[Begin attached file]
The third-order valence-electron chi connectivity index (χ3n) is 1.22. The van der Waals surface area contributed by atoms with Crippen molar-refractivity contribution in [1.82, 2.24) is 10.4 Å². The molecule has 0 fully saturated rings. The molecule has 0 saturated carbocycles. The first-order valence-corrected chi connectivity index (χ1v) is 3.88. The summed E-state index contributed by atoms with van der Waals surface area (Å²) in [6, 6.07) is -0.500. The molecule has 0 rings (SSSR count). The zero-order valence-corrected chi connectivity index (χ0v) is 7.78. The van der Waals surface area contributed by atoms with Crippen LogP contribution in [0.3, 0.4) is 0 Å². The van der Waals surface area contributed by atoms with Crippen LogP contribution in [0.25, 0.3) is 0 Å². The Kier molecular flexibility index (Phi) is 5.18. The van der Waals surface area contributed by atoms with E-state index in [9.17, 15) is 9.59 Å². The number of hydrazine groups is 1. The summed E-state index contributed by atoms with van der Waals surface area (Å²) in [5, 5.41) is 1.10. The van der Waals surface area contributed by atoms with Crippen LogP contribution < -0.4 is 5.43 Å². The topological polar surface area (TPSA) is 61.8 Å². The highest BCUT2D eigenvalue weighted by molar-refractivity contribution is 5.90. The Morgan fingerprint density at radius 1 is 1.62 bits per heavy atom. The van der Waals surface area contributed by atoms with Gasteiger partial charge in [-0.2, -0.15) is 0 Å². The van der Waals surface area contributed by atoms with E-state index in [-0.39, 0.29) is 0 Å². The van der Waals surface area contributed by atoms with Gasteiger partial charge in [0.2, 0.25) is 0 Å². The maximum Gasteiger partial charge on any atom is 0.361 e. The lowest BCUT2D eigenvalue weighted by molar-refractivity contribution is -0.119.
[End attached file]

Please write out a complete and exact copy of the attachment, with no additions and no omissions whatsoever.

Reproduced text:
The third-order valence-electron chi connectivity index (χ3n) is 1.22. The van der Waals surface area contributed by atoms with Crippen molar-refractivity contribution in [1.82, 2.24) is 10.4 Å². The molecule has 0 fully saturated rings. The molecule has 0 saturated carbocycles. The first-order valence-corrected chi connectivity index (χ1v) is 3.88. The summed E-state index contributed by atoms with van der Waals surface area (Å²) in [6, 6.07) is -0.500. The molecule has 0 rings (SSSR count). The zero-order valence-corrected chi connectivity index (χ0v) is 7.78. The van der Waals surface area contributed by atoms with Crippen LogP contribution in [0.3, 0.4) is 0 Å². The van der Waals surface area contributed by atoms with Crippen LogP contribution in [0.25, 0.3) is 0 Å². The Kier molecular flexibility index (Phi) is 5.18. The van der Waals surface area contributed by atoms with E-state index in [9.17, 15) is 9.59 Å². The number of hydrazine groups is 1. The summed E-state index contributed by atoms with van der Waals surface area (Å²) in [5, 5.41) is 1.10. The van der Waals surface area contributed by atoms with Crippen LogP contribution < -0.4 is 5.43 Å². The topological polar surface area (TPSA) is 61.8 Å². The highest BCUT2D eigenvalue weighted by molar-refractivity contribution is 5.90. The Morgan fingerprint density at radius 1 is 1.62 bits per heavy atom. The van der Waals surface area contributed by atoms with Gasteiger partial charge in [-0.2, -0.15) is 0 Å². The van der Waals surface area contributed by atoms with E-state index in [-0.39, 0.29) is 0 Å². The van der Waals surface area contributed by atoms with Gasteiger partial charge in [0.2, 0.25) is 0 Å². The maximum Gasteiger partial charge on any atom is 0.361 e. The lowest BCUT2D eigenvalue weighted by molar-refractivity contribution is -0.119.